It’s familiar by now to hear mocking sounds come from new media champions and writers when old media takes a stand against Twitter or Facebook or some other new tech tool. But new Twitter guidelines issued by the Washington Post on Friday came from inside old media.

Why? Because beyond helping a publication gain traction and authority on news items in real time, social media can be a journalists best tool for job stability. And the new rules threaten them more than anyone else.

On Friday, Washington Post Senior Editor Milton Coleman sent a memo to the staff with a social
media policy — effectively immediately — targeted at employees’ use of
“individual accounts on online social networks, when used for reporting
and for personal use.”

The guidelines, reprinted in full here, implied that staffers should keep their opinions to themselves at all times:

“Post journalists must refrain from writing, tweeting or posting
anything—including photographs or video—that could be perceived as
reflecting political, racial, sexist, religious or other bias or
favoritism that could be used to tarnish our journalistic credibility.
This same caution should be used when joining, following or friending
any person or organization online.”

The response was overwhelmingly negative on blogs, but even those who defended the decision ran into trouble. Book World‘s Ron Charles, responded
to a Twitter query from PaidContent’s Staci Kramer saying the regulation: “Provides clarification we’ve needed for a while. If 2
restrictive, we can adjust later.”

Unfortunately, Charles ran afowl with that tweet, because staffers can no longer comment on The Post’s business decisions. Meanwhile, Post writer Howard Kurtz gets to the heart of the matter with a
tweet that is also verboten under the new rules. After explaining
that his feed would now stick to recipes and the weather, Kurtz wrote:

“Actually, I always assumed you shouldn’t tweet anything you
wouldn’t say in print or on the air. Diff betw having thoughts and
being biased.”

And journalists outside of the Post were even more vocal in their complaints. Stephen Bakerat from BusinessWeek says in no uncertain terms that he needs social media, because if his publication’s ship goes down, he doesn’t want to go with it:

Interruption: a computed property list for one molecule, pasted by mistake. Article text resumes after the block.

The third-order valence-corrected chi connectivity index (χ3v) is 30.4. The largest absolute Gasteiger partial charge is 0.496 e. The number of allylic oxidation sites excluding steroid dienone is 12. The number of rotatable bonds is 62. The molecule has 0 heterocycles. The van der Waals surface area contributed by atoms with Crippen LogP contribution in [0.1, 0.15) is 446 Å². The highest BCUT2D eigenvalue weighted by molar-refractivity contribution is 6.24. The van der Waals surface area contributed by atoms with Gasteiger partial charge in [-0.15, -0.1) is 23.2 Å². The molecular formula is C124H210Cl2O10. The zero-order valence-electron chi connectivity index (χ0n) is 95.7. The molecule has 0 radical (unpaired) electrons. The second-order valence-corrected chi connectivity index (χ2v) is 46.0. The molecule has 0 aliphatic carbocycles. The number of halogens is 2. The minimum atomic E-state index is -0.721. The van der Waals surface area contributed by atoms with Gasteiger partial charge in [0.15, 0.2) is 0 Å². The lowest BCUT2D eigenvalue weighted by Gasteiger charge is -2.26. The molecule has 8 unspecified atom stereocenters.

“To subordinate our blogs and updates to the editorial dictates of our
employer would work against our interests. It would even undermine the
company, which stands to benefit from hosts of vocal and free-spirited
brand ambassadors in the social Web. Yet the Washington Post, with its
new social media guidelines, is attempting to corral every independent voice in its organization. I’m betting it won’t work.”

Northeastern University journalism professor Dan Kennedy tweeted: “I would tweak WashPost Twitter policy: staffers can resume tweeting after taking advantage of company-paid lobotomy.”

And over at The New York Times, David Carr wrote that his paper made it
through its own Twitter difficulties “by appealing to common courtesy
and common sense, with no edicts attached.”

He continued:

“Mainstream outlets who gag social media efforts are
unilaterally disarming in the ongoing war for reader attention.”

It may be hard for media outlets to dismiss with the trusted practice of editing the content that they publish, but media brands
especially can grow their authority by bringing value add to their
stories on the microblogging service. And many journalists realize this, even if their publications are hesitant to fully unleash them in the space.

Neiman Journalism Lab points to a write up of a recent speech given by BBC global news director Richard Sambrook:

“In the new media age transparency is what delivers trust. [Sambrook] stressed 
that news today still has to be accurate and fair, but it is as
important for the readers, listeners and viewers to see how the news is
produced, where the information comes from, and how it works. The
emergence of news is as important, as the delivering of the news itself.”